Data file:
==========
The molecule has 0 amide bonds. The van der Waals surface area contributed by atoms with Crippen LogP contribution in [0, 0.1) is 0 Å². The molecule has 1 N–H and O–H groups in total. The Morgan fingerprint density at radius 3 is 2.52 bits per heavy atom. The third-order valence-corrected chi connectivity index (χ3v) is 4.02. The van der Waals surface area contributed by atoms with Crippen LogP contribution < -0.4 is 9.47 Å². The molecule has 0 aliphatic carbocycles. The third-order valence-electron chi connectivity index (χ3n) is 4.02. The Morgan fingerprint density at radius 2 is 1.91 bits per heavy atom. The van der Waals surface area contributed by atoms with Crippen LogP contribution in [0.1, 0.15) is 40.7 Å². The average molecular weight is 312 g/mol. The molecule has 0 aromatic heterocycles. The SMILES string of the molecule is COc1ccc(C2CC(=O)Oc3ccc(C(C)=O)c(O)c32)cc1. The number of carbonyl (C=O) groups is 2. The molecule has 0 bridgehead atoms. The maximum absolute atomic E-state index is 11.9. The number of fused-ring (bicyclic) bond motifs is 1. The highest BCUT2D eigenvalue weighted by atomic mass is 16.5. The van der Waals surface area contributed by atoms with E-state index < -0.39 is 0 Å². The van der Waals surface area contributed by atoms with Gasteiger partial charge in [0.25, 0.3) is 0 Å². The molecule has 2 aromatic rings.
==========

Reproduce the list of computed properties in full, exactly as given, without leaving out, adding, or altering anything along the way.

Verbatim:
The molecule has 0 amide bonds. The van der Waals surface area contributed by atoms with Crippen LogP contribution in [0, 0.1) is 0 Å². The molecule has 1 N–H and O–H groups in total. The Morgan fingerprint density at radius 3 is 2.52 bits per heavy atom. The third-order valence-corrected chi connectivity index (χ3v) is 4.02. The van der Waals surface area contributed by atoms with Crippen LogP contribution < -0.4 is 9.47 Å². The molecule has 0 aliphatic carbocycles. The third-order valence-electron chi connectivity index (χ3n) is 4.02. The Morgan fingerprint density at radius 2 is 1.91 bits per heavy atom. The van der Waals surface area contributed by atoms with Crippen LogP contribution in [0.1, 0.15) is 40.7 Å². The average molecular weight is 312 g/mol. The molecule has 0 aromatic heterocycles. The SMILES string of the molecule is COc1ccc(C2CC(=O)Oc3ccc(C(C)=O)c(O)c32)cc1. The number of carbonyl (C=O) groups is 2. The molecule has 0 bridgehead atoms. The maximum absolute atomic E-state index is 11.9. The number of fused-ring (bicyclic) bond motifs is 1. The highest BCUT2D eigenvalue weighted by atomic mass is 16.5. The van der Waals surface area contributed by atoms with E-state index < -0.39 is 0 Å². The van der Waals surface area contributed by atoms with Gasteiger partial charge in [0.25, 0.3) is 0 Å². The molecule has 2 aromatic rings.